A reader writes:

Another way to think of the cost-benefit equation with winning Jeopardy is the comparative energy consumption of the people versus Watson. Several terabytes of storage, thousands of parallel computing cores and several cooling units that make up Watson compared to a human that consumes several thousand calories per day. I'm sure even the Watson stage avatar by itself consumes more energy than the two human contestants.

Here is a behind-the-scenes look at Watson's innards. Another writes:

I watched the PBS documentary on Watson last week and what struck me most was just how close we are to a Star Trek ship’s computer. 

Being a fan of The Next Generation, I loved watching Beverly Crusher go back and forth with her sickbay computer to diagnose a medical issue.  You could see flashes of inspiration in Beverly’s eyes as the computer made connections that she had no way of making because it was tapping into to resources and databases her human mind could never store internally (or never even know about).  But the “ta-da” moment came from Beverly as she connected the dots herself, and then bounced her logic off the computer to make sure it was sound, sometimes going several rounds before working it all out.  Watson seems very close to being able to fulfill that kind of promise.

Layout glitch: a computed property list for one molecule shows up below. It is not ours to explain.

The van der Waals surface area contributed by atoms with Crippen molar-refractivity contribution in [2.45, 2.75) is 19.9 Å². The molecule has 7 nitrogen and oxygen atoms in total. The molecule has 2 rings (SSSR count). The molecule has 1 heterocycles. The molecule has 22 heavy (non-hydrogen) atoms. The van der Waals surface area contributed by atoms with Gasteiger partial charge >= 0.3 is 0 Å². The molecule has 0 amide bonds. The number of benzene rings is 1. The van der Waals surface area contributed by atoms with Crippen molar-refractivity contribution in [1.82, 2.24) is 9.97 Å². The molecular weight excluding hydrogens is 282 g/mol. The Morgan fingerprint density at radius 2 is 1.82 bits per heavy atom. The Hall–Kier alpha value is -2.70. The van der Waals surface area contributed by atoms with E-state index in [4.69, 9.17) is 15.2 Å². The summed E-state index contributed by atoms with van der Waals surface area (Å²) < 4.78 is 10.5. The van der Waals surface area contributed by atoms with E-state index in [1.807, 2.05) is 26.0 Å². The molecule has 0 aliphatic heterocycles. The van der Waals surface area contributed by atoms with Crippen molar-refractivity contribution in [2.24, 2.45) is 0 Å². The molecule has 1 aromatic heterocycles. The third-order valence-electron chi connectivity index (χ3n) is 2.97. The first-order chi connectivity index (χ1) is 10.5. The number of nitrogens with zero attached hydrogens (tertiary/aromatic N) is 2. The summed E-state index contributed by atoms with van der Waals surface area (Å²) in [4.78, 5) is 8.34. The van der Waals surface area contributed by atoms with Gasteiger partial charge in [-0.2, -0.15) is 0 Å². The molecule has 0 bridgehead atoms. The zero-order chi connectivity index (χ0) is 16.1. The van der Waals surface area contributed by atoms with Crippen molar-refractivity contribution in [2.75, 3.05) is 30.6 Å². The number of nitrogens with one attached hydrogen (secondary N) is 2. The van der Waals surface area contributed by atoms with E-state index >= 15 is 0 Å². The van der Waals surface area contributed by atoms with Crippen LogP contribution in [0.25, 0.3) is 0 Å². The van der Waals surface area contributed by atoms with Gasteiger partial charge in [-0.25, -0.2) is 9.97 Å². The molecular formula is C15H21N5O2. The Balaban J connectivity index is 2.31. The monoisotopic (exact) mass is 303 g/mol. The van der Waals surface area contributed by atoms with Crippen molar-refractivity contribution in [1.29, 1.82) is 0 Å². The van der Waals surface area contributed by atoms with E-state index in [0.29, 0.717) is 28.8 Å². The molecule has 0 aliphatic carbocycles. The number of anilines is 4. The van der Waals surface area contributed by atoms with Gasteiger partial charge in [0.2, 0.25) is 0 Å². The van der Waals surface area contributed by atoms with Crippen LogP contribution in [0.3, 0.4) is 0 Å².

The documentary touched on a possible new type of “big picture” researcher.  A scientist or doctor that uses a Watson-type interface to make connections across various fields of research; connections that specialists might never make because of their narrower focus.  As long as a person is trained on how to ask the questions, the Computer can pull answers from all available sources and suggest multiple related items that might never have been considered before.

The potential is extraordinary, right?

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